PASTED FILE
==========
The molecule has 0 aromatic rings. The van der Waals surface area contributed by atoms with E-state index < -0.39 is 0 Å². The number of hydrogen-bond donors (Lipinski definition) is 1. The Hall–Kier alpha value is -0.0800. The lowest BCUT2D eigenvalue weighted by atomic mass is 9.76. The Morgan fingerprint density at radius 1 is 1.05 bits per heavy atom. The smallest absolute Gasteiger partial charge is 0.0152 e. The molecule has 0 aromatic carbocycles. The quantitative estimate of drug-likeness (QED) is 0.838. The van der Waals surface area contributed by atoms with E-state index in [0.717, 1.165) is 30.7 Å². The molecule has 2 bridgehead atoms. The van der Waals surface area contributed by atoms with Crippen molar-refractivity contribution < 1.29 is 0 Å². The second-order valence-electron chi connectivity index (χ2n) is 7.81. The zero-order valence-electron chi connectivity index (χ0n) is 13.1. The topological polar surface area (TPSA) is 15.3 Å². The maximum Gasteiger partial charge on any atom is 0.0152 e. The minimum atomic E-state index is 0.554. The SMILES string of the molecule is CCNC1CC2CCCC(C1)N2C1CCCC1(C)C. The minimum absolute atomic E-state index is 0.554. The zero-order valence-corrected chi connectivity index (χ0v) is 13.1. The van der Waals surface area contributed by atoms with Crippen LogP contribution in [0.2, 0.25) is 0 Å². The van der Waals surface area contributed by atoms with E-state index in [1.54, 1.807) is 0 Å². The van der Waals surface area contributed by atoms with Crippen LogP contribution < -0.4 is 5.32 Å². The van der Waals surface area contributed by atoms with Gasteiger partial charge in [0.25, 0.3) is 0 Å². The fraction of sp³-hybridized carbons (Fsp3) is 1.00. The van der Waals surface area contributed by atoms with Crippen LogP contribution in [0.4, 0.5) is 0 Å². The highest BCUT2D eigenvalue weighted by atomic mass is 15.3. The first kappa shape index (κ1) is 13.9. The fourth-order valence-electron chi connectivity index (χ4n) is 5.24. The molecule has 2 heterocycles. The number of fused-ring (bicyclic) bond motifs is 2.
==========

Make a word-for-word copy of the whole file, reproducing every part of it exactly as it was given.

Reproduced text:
The molecule has 0 aromatic rings. The van der Waals surface area contributed by atoms with E-state index < -0.39 is 0 Å². The number of hydrogen-bond donors (Lipinski definition) is 1. The Hall–Kier alpha value is -0.0800. The lowest BCUT2D eigenvalue weighted by atomic mass is 9.76. The Morgan fingerprint density at radius 1 is 1.05 bits per heavy atom. The smallest absolute Gasteiger partial charge is 0.0152 e. The molecule has 0 aromatic carbocycles. The quantitative estimate of drug-likeness (QED) is 0.838. The van der Waals surface area contributed by atoms with E-state index in [0.717, 1.165) is 30.7 Å². The molecule has 2 bridgehead atoms. The van der Waals surface area contributed by atoms with Crippen molar-refractivity contribution < 1.29 is 0 Å². The second-order valence-electron chi connectivity index (χ2n) is 7.81. The zero-order valence-electron chi connectivity index (χ0n) is 13.1. The topological polar surface area (TPSA) is 15.3 Å². The maximum Gasteiger partial charge on any atom is 0.0152 e. The minimum atomic E-state index is 0.554. The SMILES string of the molecule is CCNC1CC2CCCC(C1)N2C1CCCC1(C)C. The minimum absolute atomic E-state index is 0.554. The zero-order valence-corrected chi connectivity index (χ0v) is 13.1. The van der Waals surface area contributed by atoms with Crippen LogP contribution in [0.2, 0.25) is 0 Å². The van der Waals surface area contributed by atoms with E-state index in [1.54, 1.807) is 0 Å². The van der Waals surface area contributed by atoms with Crippen LogP contribution < -0.4 is 5.32 Å². The van der Waals surface area contributed by atoms with Gasteiger partial charge in [0.25, 0.3) is 0 Å². The fraction of sp³-hybridized carbons (Fsp3) is 1.00. The van der Waals surface area contributed by atoms with Crippen LogP contribution in [0.4, 0.5) is 0 Å². The highest BCUT2D eigenvalue weighted by atomic mass is 15.3. The first kappa shape index (κ1) is 13.9. The fourth-order valence-electron chi connectivity index (χ4n) is 5.24. The molecule has 2 heterocycles. The number of fused-ring (bicyclic) bond motifs is 2.